Dustin Allison's Reviews > Team of Rivals: The Political Genius of Abraham Lincoln

Team of Rivals by Doris Kearns Goodwin
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Apr 01, 08

Read in March, 2008

Ever since going to Officer Canidate School in Alabama, I've had a profound desire to learn more about the Civil War, and Abraham Lincoln in particular. Having grown up in the West, I was shocked by all the animosity exihibited towards Lincoln by my Southern neighbors. This book, more than any other I've read so far, brings Lincoln's genius and character to life in such a way that arguments against him look mostly foolish.

Politicians are often disparaged for their self-serving ambition coupled with their unadulterated egotism. Lincoln, on the other hand, while having no lack of ambition, is exceptional for his lack of ego. He held no grudges, and let reason and facts govern his decision making whenever possible. As the title of the book suggests, Lincoln turned his rivals into a team of truly effective leaders, and eventually into some of his closest friends.

I couldn't help but compare Lincoln's team to Bush's team, and imagine what a similar book about Bush would look like...One title that came to mind after watching Bush's War on PBS was... 'Team of Yes-Men; How Cheney Took Over the White House.'
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Brayden That PBS series was really interesting huh? Bush's handling of the war, if it weren't so political, would be a perfect case of information mismanagement to be taught in a business school.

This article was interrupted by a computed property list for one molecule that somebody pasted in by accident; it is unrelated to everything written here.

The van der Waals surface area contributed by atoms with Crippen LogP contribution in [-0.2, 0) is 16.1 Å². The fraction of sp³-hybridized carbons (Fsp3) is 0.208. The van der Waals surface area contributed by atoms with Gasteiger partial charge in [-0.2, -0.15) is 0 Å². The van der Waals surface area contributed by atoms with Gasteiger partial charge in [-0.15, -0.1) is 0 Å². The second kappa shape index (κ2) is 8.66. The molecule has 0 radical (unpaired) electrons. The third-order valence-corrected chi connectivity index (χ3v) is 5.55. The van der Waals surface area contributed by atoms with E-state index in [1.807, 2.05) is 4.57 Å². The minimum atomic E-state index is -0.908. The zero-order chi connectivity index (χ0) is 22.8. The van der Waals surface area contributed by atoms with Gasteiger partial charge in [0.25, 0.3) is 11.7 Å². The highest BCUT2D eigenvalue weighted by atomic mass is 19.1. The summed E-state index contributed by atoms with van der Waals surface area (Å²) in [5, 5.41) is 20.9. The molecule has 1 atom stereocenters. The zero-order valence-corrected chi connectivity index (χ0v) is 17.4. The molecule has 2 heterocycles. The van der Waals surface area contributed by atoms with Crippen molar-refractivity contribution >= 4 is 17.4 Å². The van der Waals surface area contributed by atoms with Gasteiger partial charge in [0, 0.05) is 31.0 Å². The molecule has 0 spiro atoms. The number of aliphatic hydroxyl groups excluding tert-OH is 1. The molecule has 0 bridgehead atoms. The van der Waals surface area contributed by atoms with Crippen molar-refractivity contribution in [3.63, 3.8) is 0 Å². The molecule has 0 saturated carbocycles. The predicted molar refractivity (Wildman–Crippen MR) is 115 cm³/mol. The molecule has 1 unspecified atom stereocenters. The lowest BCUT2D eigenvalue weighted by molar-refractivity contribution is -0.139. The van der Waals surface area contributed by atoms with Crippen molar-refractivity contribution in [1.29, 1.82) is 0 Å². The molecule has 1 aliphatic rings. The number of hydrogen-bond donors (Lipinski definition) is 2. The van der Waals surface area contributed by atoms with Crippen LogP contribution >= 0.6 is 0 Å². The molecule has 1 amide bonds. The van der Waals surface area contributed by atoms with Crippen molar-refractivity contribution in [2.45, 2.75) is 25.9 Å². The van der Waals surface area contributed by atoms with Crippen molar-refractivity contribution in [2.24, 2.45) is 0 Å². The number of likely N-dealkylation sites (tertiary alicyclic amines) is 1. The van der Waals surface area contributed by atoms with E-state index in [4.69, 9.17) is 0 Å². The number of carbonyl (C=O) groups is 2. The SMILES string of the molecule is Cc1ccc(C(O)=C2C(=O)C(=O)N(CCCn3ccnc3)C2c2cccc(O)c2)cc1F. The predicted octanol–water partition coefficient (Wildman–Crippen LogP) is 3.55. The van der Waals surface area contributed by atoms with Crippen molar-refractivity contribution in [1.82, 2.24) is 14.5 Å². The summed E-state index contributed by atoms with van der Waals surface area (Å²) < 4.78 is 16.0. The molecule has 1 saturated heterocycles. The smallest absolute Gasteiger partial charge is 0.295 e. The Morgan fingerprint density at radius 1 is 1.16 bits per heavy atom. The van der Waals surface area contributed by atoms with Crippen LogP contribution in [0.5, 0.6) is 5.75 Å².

Dustin Allison What really amazes me is how truly clueless our country's leadership can be. I think a lot of us make ourselves feel better by believing that those in power know so much more than we do while also possessing abilities far exceeding our own. Some even go so far as endow our leaders with powers to wage mass conspiracies for their own ends.

After reading about Lincoln, and gaining insights into our current President, I'm convinced that effective leadership in stressful times is exceedingly rare. More imporantly, what kind of traits should we be looking for in a prospective leader that would point to that kind of leadership ability? For me, any prospective leader would have to at least have the confidence and intellectual fortitude to listen to all kinds of differing prospectives.

When it comes to Iraq, Bush allowed for only one prospective--that it was in our vital interests to take out Saddam. And worse than that, he let only one prospective, Rumsfield via Cheney, govern how we would fight that war.

And I wanted to throw something at the T.V. the other night while watching 60 Minutes when Feif said Rumsfield had a strongly held belief to not try and perdict the future.

Holy crap! Wasn't the whole basis for going to Iraq founded on the perdiction that Saddam would be a threat to America's security in the future? Oh, and does that mean we shouldn't plan and strategize for the worse possible scenarios while invading another country?


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